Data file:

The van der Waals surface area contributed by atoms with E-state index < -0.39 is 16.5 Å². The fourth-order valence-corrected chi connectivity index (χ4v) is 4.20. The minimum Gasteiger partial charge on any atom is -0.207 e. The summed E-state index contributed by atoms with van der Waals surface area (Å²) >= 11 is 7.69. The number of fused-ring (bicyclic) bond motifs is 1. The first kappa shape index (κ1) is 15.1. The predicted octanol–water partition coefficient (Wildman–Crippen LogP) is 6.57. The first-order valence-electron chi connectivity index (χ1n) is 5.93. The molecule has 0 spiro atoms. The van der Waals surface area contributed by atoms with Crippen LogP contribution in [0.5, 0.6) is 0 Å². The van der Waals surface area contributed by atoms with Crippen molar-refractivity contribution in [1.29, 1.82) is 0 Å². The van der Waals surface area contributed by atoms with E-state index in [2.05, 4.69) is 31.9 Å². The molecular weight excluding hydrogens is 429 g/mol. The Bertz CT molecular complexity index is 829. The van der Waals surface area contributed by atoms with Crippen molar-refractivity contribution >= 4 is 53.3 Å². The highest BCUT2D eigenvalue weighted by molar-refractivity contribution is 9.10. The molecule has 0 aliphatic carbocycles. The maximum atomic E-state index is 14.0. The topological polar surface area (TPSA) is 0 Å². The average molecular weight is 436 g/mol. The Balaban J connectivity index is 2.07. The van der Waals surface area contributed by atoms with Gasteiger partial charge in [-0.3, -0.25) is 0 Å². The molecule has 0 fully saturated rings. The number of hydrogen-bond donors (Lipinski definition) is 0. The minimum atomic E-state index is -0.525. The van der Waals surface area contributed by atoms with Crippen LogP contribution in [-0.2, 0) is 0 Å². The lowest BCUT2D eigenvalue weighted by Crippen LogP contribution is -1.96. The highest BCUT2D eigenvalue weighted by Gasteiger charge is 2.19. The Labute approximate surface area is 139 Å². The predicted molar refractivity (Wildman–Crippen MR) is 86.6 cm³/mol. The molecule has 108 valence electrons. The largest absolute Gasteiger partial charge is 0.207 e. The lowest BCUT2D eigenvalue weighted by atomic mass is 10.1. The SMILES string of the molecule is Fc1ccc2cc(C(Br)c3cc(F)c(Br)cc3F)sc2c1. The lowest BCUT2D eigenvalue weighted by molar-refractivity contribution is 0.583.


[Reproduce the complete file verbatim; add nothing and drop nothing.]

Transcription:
The van der Waals surface area contributed by atoms with E-state index < -0.39 is 16.5 Å². The fourth-order valence-corrected chi connectivity index (χ4v) is 4.20. The minimum Gasteiger partial charge on any atom is -0.207 e. The summed E-state index contributed by atoms with van der Waals surface area (Å²) >= 11 is 7.69. The number of fused-ring (bicyclic) bond motifs is 1. The first kappa shape index (κ1) is 15.1. The predicted octanol–water partition coefficient (Wildman–Crippen LogP) is 6.57. The first-order valence-electron chi connectivity index (χ1n) is 5.93. The molecule has 0 spiro atoms. The van der Waals surface area contributed by atoms with Crippen LogP contribution in [0.5, 0.6) is 0 Å². The van der Waals surface area contributed by atoms with Crippen molar-refractivity contribution in [1.29, 1.82) is 0 Å². The van der Waals surface area contributed by atoms with E-state index in [2.05, 4.69) is 31.9 Å². The molecular weight excluding hydrogens is 429 g/mol. The Bertz CT molecular complexity index is 829. The van der Waals surface area contributed by atoms with Crippen molar-refractivity contribution >= 4 is 53.3 Å². The highest BCUT2D eigenvalue weighted by molar-refractivity contribution is 9.10. The molecule has 0 aliphatic carbocycles. The maximum atomic E-state index is 14.0. The topological polar surface area (TPSA) is 0 Å². The average molecular weight is 436 g/mol. The Balaban J connectivity index is 2.07. The van der Waals surface area contributed by atoms with Gasteiger partial charge in [-0.3, -0.25) is 0 Å². The molecule has 0 fully saturated rings. The number of hydrogen-bond donors (Lipinski definition) is 0. The minimum atomic E-state index is -0.525. The van der Waals surface area contributed by atoms with Crippen LogP contribution in [-0.2, 0) is 0 Å². The lowest BCUT2D eigenvalue weighted by Crippen LogP contribution is -1.96. The highest BCUT2D eigenvalue weighted by Gasteiger charge is 2.19. The Labute approximate surface area is 139 Å². The predicted molar refractivity (Wildman–Crippen MR) is 86.6 cm³/mol. The molecule has 108 valence electrons. The largest absolute Gasteiger partial charge is 0.207 e. The lowest BCUT2D eigenvalue weighted by atomic mass is 10.1. The SMILES string of the molecule is Fc1ccc2cc(C(Br)c3cc(F)c(Br)cc3F)sc2c1. The lowest BCUT2D eigenvalue weighted by molar-refractivity contribution is 0.583.